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When a family-owned business is central in a divorce proceeding

| Apr 10, 2013 | High-Asset Divorce |

When a family-owned business is central in a divorce proceeding

In some Georgia divorces, an added element of concern features that is not the case in the majority of divorces. That is especially true in a high-asset divorce — but also true in other divorces as well — involving a family-owned business.

A number of questions can arise pursuant to divorce negotiation as to what will become of a family business. They include these:

  • Typically, will it be sold?
  • How will property valuation be determined?
  • What part of a business is separate property? Marital property?

Sound advice for any divorcing person with a family business in play is to consult with an experienced family law attorney commanding proven results in high-asset divorce matters, especially those where family-operated businesses are concerned.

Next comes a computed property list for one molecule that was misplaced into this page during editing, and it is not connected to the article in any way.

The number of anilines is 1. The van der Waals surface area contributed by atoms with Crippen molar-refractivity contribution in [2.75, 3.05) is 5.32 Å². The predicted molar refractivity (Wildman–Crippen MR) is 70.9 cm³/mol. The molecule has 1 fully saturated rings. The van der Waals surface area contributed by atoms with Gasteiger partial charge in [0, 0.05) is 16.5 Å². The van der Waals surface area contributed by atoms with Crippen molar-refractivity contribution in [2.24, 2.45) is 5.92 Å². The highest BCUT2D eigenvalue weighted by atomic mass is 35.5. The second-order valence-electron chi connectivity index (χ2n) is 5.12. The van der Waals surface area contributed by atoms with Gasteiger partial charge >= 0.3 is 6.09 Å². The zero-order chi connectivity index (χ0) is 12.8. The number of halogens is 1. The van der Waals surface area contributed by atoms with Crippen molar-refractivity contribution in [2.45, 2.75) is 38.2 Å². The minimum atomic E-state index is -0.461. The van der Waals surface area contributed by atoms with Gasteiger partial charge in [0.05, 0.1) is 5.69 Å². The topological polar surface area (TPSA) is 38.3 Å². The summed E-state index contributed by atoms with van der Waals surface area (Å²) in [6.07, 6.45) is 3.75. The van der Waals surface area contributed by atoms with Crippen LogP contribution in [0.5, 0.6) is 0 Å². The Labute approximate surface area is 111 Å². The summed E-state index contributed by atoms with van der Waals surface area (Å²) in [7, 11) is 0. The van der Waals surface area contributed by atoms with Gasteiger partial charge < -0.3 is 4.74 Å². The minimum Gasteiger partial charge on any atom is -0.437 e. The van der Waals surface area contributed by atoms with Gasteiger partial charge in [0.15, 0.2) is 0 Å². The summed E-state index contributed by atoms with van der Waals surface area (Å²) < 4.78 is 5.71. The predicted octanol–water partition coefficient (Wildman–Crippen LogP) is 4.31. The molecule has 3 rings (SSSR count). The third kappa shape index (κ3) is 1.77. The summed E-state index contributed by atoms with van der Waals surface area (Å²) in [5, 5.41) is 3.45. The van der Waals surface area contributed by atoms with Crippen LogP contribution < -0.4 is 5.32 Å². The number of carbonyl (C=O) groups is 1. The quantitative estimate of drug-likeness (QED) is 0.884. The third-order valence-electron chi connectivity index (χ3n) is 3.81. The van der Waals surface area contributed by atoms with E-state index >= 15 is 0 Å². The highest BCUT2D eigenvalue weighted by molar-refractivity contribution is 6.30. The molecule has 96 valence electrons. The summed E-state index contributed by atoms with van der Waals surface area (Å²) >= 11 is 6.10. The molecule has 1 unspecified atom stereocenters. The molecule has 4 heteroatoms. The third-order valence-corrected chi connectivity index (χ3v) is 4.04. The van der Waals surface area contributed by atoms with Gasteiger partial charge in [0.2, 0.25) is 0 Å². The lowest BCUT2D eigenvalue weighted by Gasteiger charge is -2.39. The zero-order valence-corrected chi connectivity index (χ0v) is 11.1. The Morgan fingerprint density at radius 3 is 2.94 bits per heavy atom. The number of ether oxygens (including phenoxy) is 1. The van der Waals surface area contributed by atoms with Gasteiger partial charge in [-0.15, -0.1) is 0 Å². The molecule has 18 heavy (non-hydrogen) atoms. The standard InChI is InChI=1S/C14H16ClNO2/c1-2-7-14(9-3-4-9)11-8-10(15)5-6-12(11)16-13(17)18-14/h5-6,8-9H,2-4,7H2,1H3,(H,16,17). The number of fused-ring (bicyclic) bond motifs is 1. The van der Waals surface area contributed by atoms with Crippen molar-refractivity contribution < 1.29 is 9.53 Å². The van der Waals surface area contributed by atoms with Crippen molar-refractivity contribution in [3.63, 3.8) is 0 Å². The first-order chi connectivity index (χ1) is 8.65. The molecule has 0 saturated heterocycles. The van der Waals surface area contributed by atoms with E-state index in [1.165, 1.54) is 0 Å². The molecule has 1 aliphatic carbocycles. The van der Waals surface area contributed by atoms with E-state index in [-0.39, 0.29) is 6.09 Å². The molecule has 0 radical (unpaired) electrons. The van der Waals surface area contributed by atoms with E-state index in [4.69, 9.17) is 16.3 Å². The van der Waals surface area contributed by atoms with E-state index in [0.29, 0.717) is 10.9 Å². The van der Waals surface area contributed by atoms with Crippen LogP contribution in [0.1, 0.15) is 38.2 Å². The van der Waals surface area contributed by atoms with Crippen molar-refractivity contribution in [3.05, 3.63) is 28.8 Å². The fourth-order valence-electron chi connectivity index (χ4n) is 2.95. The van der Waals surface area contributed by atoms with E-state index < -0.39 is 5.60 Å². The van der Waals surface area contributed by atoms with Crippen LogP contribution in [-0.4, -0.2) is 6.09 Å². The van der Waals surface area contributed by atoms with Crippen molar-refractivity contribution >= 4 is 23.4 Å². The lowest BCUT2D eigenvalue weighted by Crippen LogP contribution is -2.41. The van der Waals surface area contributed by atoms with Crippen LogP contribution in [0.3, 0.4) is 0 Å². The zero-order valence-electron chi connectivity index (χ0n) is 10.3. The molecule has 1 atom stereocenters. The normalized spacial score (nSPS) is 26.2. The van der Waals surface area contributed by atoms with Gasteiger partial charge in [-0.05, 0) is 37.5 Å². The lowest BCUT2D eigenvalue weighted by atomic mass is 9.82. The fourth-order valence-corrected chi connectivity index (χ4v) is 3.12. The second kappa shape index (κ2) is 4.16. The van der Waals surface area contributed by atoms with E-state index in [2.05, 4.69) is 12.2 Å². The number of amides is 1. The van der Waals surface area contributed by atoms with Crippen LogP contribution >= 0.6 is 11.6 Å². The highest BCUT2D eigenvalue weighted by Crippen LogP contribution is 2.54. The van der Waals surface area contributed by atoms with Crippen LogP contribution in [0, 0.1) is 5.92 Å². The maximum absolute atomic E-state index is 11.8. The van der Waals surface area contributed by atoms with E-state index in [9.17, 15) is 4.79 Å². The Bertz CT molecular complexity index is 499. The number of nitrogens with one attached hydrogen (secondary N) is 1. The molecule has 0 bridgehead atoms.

A rule of thumb that is often stated is that a person who began a business prior to marriage will generally retain that enterprise following a divorce. If the other spouse is entitled to any of the increase in value in the business that accrued during the marriage, he or she will receive it through the assignment of a different asset that is equal in value.

There are many questions and considerations that a high-asset divorce attorney will help a client focus upon concerning a business. Did a spouse who married the business originator contribute materially to the business during the marriage? Was a premarital agreement executed prior to marriage that explicitly discussed and set forth understandings regarding the business in the event of a divorce? If not, did the parties execute a postnuptial contract regarding that subject?

Again, how a family-owned business will ultimately be valuated and divided will depend on many factors and is a singular matter in every case. Consultation with experienced legal counsel is a good first step toward understanding the process and protecting legal interests.

Source: News & Observer, “Ask the experts: Prepare for marriage, divorce so they don’t tear business apart,” Jessaca Giglio, April 2, 2013

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